After a third sexual assault this school year connected to a Cal Poly Greek party was recently reported, the university has placed the entire system on social probation.
Cal Poly officials said that a third sexual assault since October took place over the weekend and was brought to their attention on Monday.
The probation prevents all fraternities and sororities from holding any social events — with or without alcohol — until the Greek leaders can come up with a plan to change the system’s culture.
In addition to the reported assaults, the university has been informed of “extreme intoxication” of underage students at social events hosted by Greek organizations, Cal Poly President Jeffrey Armstrong wrote in a letter sent Tuesday to the campus community.
The letter was co-signed by Vice President of Student Affairs Keith Humphrey and Dean of Students Jean DeCosta.
“We do not take this action lightly and are making it only after careful consideration,” the letter stated. “We hope to have a thoughtful plan for cultural change proposed by our students in thirty days, at which point we will revisit the social probation.”
San Luis Obispo police Capt. Keith Storton said the alleged assault occurred late Saturday night or early Sunday morning at an off-campus location and was reported by a woman.
Storton wouldn’t say whether it happened at a fraternity house, if a fraternity was involved, or if the woman is a student.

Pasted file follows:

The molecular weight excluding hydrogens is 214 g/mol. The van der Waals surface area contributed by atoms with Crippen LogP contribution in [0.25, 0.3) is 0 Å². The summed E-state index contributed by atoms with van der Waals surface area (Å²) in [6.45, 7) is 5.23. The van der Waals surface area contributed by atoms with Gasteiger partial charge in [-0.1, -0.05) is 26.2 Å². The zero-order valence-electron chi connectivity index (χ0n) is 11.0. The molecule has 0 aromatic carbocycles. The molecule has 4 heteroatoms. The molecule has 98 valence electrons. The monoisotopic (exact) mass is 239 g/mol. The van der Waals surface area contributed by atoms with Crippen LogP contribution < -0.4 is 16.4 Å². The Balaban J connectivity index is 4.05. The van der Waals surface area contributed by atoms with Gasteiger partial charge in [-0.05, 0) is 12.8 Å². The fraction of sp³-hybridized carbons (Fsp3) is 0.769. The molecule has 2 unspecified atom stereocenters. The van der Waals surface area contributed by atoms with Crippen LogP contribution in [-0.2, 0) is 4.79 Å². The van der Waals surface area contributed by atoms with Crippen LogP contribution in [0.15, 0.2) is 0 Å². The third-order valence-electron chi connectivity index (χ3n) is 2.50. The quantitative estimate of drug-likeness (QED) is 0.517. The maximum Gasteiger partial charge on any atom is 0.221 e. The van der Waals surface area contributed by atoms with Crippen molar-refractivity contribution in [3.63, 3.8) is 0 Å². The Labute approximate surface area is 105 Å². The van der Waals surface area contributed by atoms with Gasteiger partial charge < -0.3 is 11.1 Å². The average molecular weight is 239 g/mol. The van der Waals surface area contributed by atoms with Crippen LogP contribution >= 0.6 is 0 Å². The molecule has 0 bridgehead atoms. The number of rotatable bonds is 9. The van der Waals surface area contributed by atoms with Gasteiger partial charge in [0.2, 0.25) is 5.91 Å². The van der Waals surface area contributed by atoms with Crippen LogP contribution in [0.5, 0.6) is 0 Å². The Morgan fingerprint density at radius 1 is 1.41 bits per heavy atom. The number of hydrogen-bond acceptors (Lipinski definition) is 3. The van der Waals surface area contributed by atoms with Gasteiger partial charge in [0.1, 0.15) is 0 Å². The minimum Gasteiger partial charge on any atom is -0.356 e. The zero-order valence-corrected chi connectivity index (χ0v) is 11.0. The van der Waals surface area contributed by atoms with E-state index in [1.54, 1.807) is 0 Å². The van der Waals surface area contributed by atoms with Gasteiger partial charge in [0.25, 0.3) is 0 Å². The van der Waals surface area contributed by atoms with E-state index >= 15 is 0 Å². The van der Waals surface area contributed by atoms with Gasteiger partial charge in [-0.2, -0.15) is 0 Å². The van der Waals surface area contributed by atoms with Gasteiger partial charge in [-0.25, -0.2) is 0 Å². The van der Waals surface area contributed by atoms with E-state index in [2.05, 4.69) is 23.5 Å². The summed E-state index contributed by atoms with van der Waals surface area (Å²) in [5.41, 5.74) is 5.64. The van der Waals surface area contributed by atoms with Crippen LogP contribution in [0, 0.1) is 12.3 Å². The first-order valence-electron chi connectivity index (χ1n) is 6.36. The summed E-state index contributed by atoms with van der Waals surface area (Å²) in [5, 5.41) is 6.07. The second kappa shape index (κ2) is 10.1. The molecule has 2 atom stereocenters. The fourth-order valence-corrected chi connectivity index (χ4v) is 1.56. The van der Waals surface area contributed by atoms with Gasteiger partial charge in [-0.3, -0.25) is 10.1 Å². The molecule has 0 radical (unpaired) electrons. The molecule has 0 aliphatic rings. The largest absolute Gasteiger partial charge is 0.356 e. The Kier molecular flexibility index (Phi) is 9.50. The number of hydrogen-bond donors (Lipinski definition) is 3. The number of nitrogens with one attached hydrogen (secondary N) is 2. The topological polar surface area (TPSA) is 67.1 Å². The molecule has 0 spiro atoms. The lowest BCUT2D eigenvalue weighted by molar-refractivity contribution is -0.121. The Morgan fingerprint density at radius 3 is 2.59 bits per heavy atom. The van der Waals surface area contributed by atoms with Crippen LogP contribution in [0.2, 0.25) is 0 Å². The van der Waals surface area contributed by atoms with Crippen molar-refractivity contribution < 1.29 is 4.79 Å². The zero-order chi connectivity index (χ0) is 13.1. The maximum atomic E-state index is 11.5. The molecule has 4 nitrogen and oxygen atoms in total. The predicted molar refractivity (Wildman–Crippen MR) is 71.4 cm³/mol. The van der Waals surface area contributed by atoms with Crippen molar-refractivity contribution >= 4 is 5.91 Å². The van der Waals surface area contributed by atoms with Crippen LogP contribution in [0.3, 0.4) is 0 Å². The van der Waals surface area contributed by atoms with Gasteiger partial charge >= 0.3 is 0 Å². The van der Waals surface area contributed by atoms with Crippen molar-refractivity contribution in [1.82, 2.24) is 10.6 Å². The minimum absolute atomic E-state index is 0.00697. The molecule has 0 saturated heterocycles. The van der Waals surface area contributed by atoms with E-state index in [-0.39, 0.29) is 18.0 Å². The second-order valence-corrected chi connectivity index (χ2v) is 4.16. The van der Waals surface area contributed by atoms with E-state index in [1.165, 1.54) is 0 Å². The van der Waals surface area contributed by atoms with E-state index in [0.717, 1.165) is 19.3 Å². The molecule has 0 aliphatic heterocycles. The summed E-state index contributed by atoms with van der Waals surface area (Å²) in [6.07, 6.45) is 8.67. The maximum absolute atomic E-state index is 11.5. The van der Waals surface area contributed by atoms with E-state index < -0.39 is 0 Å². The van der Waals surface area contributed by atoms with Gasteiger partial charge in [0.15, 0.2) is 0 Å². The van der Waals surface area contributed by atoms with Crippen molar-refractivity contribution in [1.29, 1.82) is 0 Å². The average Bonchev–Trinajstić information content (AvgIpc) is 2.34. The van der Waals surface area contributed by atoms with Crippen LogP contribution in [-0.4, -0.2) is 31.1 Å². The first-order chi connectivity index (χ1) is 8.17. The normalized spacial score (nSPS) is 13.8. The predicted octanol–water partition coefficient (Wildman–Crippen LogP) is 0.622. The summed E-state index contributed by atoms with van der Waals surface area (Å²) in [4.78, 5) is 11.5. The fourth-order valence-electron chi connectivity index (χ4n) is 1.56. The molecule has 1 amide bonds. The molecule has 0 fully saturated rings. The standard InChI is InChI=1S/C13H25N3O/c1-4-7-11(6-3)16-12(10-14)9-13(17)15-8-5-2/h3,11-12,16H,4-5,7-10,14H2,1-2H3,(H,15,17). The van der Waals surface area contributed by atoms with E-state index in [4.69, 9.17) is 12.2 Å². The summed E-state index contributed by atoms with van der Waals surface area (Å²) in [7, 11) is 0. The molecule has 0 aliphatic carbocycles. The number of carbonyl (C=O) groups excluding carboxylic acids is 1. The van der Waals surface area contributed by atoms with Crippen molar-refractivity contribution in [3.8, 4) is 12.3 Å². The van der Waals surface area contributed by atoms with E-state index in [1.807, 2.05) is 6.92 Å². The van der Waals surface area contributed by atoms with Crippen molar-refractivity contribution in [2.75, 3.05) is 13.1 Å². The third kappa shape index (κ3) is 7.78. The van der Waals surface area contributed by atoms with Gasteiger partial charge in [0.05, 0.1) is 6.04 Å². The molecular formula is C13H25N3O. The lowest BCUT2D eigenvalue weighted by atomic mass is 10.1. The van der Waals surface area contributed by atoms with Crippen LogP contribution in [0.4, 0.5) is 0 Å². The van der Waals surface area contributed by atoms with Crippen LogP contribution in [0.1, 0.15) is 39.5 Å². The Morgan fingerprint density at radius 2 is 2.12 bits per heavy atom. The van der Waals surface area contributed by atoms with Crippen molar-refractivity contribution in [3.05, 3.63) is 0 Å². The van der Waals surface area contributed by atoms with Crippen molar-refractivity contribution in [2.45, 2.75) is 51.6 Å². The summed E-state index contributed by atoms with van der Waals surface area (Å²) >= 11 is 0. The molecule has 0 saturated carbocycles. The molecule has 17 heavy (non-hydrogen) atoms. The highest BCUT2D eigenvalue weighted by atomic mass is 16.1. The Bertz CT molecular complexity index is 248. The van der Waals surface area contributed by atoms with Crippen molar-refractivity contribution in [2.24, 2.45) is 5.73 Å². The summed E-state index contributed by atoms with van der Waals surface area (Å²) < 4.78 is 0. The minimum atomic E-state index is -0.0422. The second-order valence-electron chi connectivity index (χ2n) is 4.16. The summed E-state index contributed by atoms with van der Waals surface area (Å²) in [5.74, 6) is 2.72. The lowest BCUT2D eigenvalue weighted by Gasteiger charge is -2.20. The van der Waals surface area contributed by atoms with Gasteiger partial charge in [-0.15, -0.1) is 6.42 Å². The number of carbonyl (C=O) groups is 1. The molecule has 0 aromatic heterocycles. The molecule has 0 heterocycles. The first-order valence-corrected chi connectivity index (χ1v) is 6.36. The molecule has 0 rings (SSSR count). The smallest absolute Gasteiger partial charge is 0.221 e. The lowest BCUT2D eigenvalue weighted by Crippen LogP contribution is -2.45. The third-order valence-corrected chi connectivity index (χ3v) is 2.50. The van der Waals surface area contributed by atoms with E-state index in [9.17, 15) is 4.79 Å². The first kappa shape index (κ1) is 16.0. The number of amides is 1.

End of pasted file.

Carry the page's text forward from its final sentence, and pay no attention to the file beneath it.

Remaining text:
Cal Poly officials refused to release any information about the alleged incident other than saying it occurred over the weekend at a Greek residence.
The university also would not give any information about a sexual assault reported late in the fall quarter except to say it’s being investigated.
In the first of the three incidents, a woman reported that she was sexually assaulted at a party on Halloween held by the Pi Kappa Alpha fraternity off campus, at a residence on the outskirts of San Luis Obispo.
The university has withdrawn its recognition of that fraternity, which cannot apply for reinstatement on campus until six years have passed, Humphrey said.
Humphrey said it’s time to “press pause” on parties for a few weeks. Social probation means that no social events may take place at fraternity or sorority chapter facilities, satellite houses, or third-party venues.
Chapter meetings and philanthropic gatherings may take place.
“The solution is within the students and they’re the ones who are going to be coming up with substantive change through a thoughtful process,” Humphrey said. “We’re giving them time to develop a plan that will make students safer and create a healthier environment.”
Depending on the circumstances, violation of the social probation could result in consequences ranging from a warning to a loss of an organization’s charter, Humphrey said. Leaders from fraternity and sorority groups will work with the university to come up with a plan for changing behaviors.
About a year ago, Greek leaders formulated a party registration policy that limits event times, bans drinking games and requires guest lists to be submitted in advance. A guest list must be submitted for each party 24 hours in advance with birthdates provided for those 21 and older to Cal Poly’s coordinators of Fraternity and Sorority Life.
The policy was approved by Cal Poly’s Division of Student Affairs and ended a monthlong social probation that suspended Greek life gatherings.
Humphrey said that some of the rules in the policy have not been followed since its creation. The revised party policy was a response to a number of alcohol-related incidents in recent years, including the 2008 death of student Carson Starkey after a fraternity hazing event.